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Senior Correspondent

Tube steak, wieners, frankfurters, hot dogs, no matter the name — the combination of bread and meat with an array of add-ons never ceases to disappoint.

July has been dubbed hot dog month but all summer the famous picnic and barbecue pleaser reigns supreme. It is a perfect time to fire up the grill and throw on those puppies for any occasion or on any ordinary day.

Those lucky enough to live in areas where hot dog stands abound can make a quick trip to the beckoning and appealing structure just waiting for customers to chow down.  City dwellers have the advantage to stop at carts that dot the streets with colorful umbrellas for a quick fix of the tasty treat.

In 2015, consumers spent more that $2.5 billion on hot dogs in U.S. supermarkets, according to hot-dog.org, so imagine the figures for restaurants, stands and carts!

My husband is one of those that can’t get enough. He prefers  chili, onions, mustard and slaw, but it is a matter of whatever pleases the taste buds. Toppings often vary geographically but are never right or wrong – it is up to the hot dog lover to decide. Tomatoes and pickles even top some of the more unusual dogs. You really can’t rule anything out when topping a hot dog.

The summer months between Memorial Day and Labor Day continue to make up the “hot dog season." Hot dog producers estimate that an average of 38 percent or $614 million of the total number of hot dogs are sold during this time, according to hot-dog.org. Ten percent of annual retail hot dog sales occur during July.

Two locations for residents to purchase the famous dog  in the Winchester area is Throx Markest, offering  a variety of the  summer favorite. The menu carries authentic Chicago style dogs, including chili and cheese dog, BBQ bacon dog, Chicago or  chili dog. Their two locations include 1016 Millwood Pike and 1518 Martinsburg Pike. While not the traditional hot dog stand, the markets give a choice many can’t refuse.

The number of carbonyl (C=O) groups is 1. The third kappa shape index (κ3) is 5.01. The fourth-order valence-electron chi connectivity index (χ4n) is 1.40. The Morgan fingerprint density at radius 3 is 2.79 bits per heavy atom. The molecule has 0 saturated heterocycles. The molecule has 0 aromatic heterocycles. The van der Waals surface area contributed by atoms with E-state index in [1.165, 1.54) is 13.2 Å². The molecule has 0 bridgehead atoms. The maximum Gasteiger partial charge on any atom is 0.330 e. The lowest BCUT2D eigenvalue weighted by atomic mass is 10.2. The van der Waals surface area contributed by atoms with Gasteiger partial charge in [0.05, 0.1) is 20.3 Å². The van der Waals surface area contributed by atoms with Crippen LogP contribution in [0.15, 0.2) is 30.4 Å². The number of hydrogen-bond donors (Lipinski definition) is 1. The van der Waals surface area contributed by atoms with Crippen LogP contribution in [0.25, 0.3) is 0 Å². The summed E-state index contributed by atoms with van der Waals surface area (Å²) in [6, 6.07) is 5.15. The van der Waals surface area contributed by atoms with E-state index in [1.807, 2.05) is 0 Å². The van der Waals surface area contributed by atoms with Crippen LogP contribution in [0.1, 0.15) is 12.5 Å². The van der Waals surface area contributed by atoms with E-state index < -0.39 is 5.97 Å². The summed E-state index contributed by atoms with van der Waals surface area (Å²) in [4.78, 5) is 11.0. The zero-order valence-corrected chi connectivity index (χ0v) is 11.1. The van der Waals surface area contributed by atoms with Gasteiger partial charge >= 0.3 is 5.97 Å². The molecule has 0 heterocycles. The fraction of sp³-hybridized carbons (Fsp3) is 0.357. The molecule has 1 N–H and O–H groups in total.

Red Fox Creamery, 146 N. Loudoun St., Winchester, on the Old Town Walking Mall, is only open for lunch but features a hot dog special with chips and a drink. The establishment boasts that all food is homemade, including the many flavors of ice cream. It is convenient and orders are filled quickly at the downtown location.

On down the valley at 910 Reservoir St. in Harrisonburg, Va., Sam’s Hot Dog Stand provides a more traditional dog with chili, onions, cole slaw and a beef wiener. The stand first opened in 1983 in Huntington, W.Va. and has continued to grow with over 40 locations. Specialties include hand-spun milkshakes and seasoned fries.

Hot dogs can often be found in a unique location such as The Press Room, 129 W. German St., Shepherdstown, W.Va. It is situated in the former Independent Building, and the kitchen occupies the space once reserved for a printing press that belonged to the Independent Newspaper. Hot dogs are featured on the menu along with a wide variety of delectable dishes.
Sometimes hot dogs are available when we least expect them to be. While taking in an outdoor movie at Family Drive-In Theatre, Stephens City, you can enjoy a hot dog  with a meal or alone. All types of options abound at the two-screen movie location that is like a trip back in time. The ever-loving corn dog is also on the menu; my family can never pass up a corn dog! A different variety than the traditional hot dog, it offers a unique taste with wiener and corn batter, often smothered in mustard.  

If that isn’t enough for the hot dog connoisseur, then head to the grocery store and try out one of the many brands on display. It isn’t as much fun and takes a little longer, but will help satisfy that longing for the ever-popular American hot dog!

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